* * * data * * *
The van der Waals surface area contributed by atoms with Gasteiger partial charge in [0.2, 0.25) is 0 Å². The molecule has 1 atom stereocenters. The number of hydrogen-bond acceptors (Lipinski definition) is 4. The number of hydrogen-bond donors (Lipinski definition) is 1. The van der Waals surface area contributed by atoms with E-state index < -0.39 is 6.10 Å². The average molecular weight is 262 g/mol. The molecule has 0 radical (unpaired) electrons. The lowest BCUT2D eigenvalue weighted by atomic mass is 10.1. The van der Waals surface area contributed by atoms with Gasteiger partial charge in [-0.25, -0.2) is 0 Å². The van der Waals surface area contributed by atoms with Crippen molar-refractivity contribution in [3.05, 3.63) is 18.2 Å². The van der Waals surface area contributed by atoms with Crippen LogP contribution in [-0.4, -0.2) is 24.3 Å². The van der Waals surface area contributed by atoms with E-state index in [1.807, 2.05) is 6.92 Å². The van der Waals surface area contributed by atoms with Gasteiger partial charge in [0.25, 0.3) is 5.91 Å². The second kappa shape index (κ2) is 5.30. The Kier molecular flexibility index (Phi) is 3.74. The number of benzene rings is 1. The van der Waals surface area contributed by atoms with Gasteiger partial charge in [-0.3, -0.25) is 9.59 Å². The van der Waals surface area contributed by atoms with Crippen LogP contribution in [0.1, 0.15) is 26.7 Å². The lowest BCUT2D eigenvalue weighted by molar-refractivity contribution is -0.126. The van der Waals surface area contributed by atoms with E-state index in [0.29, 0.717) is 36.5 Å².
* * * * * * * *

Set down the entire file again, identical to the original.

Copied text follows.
The van der Waals surface area contributed by atoms with Gasteiger partial charge in [0.2, 0.25) is 0 Å². The molecule has 1 atom stereocenters. The number of hydrogen-bond acceptors (Lipinski definition) is 4. The number of hydrogen-bond donors (Lipinski definition) is 1. The van der Waals surface area contributed by atoms with E-state index < -0.39 is 6.10 Å². The average molecular weight is 262 g/mol. The molecule has 0 radical (unpaired) electrons. The lowest BCUT2D eigenvalue weighted by atomic mass is 10.1. The van der Waals surface area contributed by atoms with Gasteiger partial charge in [-0.25, -0.2) is 0 Å². The van der Waals surface area contributed by atoms with Crippen molar-refractivity contribution in [3.05, 3.63) is 18.2 Å². The van der Waals surface area contributed by atoms with Crippen LogP contribution in [-0.4, -0.2) is 24.3 Å². The van der Waals surface area contributed by atoms with E-state index in [1.807, 2.05) is 6.92 Å². The van der Waals surface area contributed by atoms with Gasteiger partial charge in [0.25, 0.3) is 5.91 Å². The second kappa shape index (κ2) is 5.30. The Kier molecular flexibility index (Phi) is 3.74. The number of benzene rings is 1. The van der Waals surface area contributed by atoms with Gasteiger partial charge in [-0.3, -0.25) is 9.59 Å². The van der Waals surface area contributed by atoms with Crippen LogP contribution in [0.1, 0.15) is 26.7 Å². The lowest BCUT2D eigenvalue weighted by molar-refractivity contribution is -0.126. The van der Waals surface area contributed by atoms with E-state index in [0.29, 0.717) is 36.5 Å².